'Spring, Summer's' Shocking Sibling
By Mark Jenkins
Special to The Washington Post
Friday, May 21, 2004; Page WE49
Anyone who has seen Korean director Kim Ki-duk's lovely "Spring, Summer, Winter, Fall . . . and Spring" (which opened two weeks ago) will quickly recognize the same filmmaker's "The Isle" as that film's scruffier, nastier cousin. Made two years before "Spring, Summer," "The Isle" features a similar location and analogous characters. But where the newer movie is a mostly serene parable of renewal, placing violence and death in the natural order, its predecessor takes a considerably less transcendental approach.
Both films are set on and around a lake, but "The Isle" depicts shabby fishing huts rather than the later film's floating Buddhist temple and features a feral mute woman instead of a benign monk. The enigmatic Hee-Jin (Seo Jeong) oversees the remote fishing camp, which seems to draw mostly men in search of casual sex -- some of whom Hee-Jin satisfies, for a price -- and fugitives from the law. Lurid flashbacks suggest that new arrival Hyun-Sik (Kim Yu-Seok) is in the second category. Soon after Hyun-Sik arrives, he and Hee-Jin begin a grim, violent affair. She sometimes resists, yet is clearly obsessed with the newcomer, who seems less interested in her than in his own death. While she disposes of possible rivals, he repeatedly places a gun to his temple. When the cops arrive, he makes a gruesome attempt on his life, one of two sequences involving fish hooks and human flesh. (These, presumably, are the scenes that caused the now-legendary fainting and fleeing during the movie's early screenings.)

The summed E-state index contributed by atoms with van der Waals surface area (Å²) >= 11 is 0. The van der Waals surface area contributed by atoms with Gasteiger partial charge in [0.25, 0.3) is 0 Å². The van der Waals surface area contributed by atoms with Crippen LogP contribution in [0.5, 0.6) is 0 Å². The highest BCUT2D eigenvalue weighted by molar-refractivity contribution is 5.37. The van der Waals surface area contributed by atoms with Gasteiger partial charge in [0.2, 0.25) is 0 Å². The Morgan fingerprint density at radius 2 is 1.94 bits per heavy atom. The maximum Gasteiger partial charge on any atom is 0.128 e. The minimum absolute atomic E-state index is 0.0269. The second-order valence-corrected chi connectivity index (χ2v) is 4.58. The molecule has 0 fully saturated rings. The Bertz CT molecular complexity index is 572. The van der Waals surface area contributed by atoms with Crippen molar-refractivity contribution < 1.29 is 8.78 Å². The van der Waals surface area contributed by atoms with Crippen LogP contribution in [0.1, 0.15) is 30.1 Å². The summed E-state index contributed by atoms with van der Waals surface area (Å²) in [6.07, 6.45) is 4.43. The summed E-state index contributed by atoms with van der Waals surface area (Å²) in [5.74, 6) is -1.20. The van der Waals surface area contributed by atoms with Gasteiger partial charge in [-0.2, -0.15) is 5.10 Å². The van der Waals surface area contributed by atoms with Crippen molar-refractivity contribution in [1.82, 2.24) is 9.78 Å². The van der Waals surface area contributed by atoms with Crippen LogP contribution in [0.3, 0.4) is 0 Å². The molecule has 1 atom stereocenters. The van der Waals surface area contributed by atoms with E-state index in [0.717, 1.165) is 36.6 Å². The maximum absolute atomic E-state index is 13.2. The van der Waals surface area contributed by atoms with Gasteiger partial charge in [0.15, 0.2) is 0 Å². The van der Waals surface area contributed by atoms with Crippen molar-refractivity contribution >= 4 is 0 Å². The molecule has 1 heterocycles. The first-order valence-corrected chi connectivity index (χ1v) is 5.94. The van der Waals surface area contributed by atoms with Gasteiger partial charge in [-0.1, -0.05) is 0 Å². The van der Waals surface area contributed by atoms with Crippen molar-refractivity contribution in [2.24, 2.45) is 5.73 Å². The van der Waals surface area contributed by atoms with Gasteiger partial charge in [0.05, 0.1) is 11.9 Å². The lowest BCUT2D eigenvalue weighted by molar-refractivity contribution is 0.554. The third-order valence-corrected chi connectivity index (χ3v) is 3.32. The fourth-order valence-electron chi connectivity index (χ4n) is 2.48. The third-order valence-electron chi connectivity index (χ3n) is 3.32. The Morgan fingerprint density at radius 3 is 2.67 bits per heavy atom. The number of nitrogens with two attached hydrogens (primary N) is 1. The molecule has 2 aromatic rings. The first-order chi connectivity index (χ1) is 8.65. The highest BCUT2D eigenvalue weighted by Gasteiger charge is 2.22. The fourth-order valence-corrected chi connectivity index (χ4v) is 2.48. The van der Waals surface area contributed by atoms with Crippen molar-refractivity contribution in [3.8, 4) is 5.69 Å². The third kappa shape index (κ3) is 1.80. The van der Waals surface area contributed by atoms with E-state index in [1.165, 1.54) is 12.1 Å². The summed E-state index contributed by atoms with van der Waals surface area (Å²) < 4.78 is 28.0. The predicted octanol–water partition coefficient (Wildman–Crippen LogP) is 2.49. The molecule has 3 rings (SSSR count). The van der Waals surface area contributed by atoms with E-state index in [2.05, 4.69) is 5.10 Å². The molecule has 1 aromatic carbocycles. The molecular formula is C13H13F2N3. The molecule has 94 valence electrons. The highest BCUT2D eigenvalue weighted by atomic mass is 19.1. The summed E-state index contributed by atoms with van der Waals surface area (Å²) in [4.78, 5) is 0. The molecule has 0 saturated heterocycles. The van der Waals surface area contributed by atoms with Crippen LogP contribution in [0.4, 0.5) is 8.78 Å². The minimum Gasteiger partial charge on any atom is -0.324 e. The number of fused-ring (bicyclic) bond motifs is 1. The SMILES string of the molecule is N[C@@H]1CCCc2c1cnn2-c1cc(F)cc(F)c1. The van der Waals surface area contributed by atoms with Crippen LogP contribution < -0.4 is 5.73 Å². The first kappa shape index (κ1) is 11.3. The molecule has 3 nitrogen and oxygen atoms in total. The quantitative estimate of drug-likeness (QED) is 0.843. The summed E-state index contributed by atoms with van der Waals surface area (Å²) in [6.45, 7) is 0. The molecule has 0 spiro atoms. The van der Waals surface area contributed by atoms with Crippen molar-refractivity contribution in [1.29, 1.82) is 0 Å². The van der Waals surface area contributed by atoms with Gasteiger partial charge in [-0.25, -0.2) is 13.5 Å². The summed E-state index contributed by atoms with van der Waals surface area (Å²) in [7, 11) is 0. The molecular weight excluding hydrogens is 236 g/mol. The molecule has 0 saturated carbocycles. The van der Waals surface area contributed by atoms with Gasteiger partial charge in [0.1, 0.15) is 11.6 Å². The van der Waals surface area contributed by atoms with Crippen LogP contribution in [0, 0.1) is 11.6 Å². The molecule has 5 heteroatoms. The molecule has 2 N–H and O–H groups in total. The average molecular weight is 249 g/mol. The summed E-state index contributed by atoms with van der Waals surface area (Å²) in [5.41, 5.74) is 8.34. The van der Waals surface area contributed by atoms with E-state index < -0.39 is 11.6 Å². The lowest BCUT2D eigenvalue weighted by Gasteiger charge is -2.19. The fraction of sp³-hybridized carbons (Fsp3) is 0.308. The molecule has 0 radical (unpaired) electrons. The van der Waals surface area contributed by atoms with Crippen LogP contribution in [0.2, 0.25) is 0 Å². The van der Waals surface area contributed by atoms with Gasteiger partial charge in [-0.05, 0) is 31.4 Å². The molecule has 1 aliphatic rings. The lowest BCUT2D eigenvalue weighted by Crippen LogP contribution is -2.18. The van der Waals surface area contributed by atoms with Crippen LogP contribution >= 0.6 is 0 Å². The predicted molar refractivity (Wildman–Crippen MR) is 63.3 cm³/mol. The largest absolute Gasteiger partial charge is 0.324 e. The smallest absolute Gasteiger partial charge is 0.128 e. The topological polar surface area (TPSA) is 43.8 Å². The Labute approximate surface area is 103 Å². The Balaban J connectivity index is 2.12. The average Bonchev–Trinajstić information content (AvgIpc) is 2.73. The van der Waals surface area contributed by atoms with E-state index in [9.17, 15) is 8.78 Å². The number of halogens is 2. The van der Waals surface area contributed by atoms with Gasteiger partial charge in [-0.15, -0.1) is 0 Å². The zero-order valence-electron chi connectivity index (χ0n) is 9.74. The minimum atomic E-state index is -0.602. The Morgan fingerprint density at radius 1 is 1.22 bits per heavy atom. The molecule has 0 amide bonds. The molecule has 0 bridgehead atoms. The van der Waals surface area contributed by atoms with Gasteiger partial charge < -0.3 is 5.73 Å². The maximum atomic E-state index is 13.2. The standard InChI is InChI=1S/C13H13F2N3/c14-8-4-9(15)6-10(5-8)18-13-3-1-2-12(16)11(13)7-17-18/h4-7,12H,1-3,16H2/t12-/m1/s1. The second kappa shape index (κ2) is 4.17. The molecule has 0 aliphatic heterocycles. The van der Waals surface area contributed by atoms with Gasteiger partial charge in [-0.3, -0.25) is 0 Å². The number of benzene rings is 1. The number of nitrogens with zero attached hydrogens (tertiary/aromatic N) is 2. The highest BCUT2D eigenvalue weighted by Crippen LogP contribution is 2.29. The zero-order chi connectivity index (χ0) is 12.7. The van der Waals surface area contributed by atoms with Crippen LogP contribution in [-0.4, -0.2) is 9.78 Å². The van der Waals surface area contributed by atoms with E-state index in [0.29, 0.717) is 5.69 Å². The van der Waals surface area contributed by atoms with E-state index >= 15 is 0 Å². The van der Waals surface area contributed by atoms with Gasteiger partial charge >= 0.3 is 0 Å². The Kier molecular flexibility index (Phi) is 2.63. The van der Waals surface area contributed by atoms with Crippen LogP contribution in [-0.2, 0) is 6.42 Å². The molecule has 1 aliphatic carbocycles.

Visions Cinema is presenting "The Isle" as the first in a series of "Truly Shocking" movies, and the implications of the film's grisly moments are unquestionably disturbing. Still, most Hollywood slasher movies are more explicitly violent than "The Isle," and their bloodletting is more gratuitous. As in "Spring, Summer," Kim subjects both humans and animals to torture and death, but his intent is not to glamorize such acts. Rather, he seems to be suggesting that all assaults on living creatures are morally equivalent, and that the world absorbs such brutalities into a larger design.
"The Isle" is absolutely not for the easily shocked, even Kim's admirers may think it goes too far. Still, "Spring, Summer" fans should only have their appreciation of that film expanded by seeing this rougher take on similar themes.
THE ISLE (Unrated, 89 minutes) --Includes murder, self-mutilation, cruelty to small animals, nudity, and sexual and execratory activities. Visions Bar Noir.
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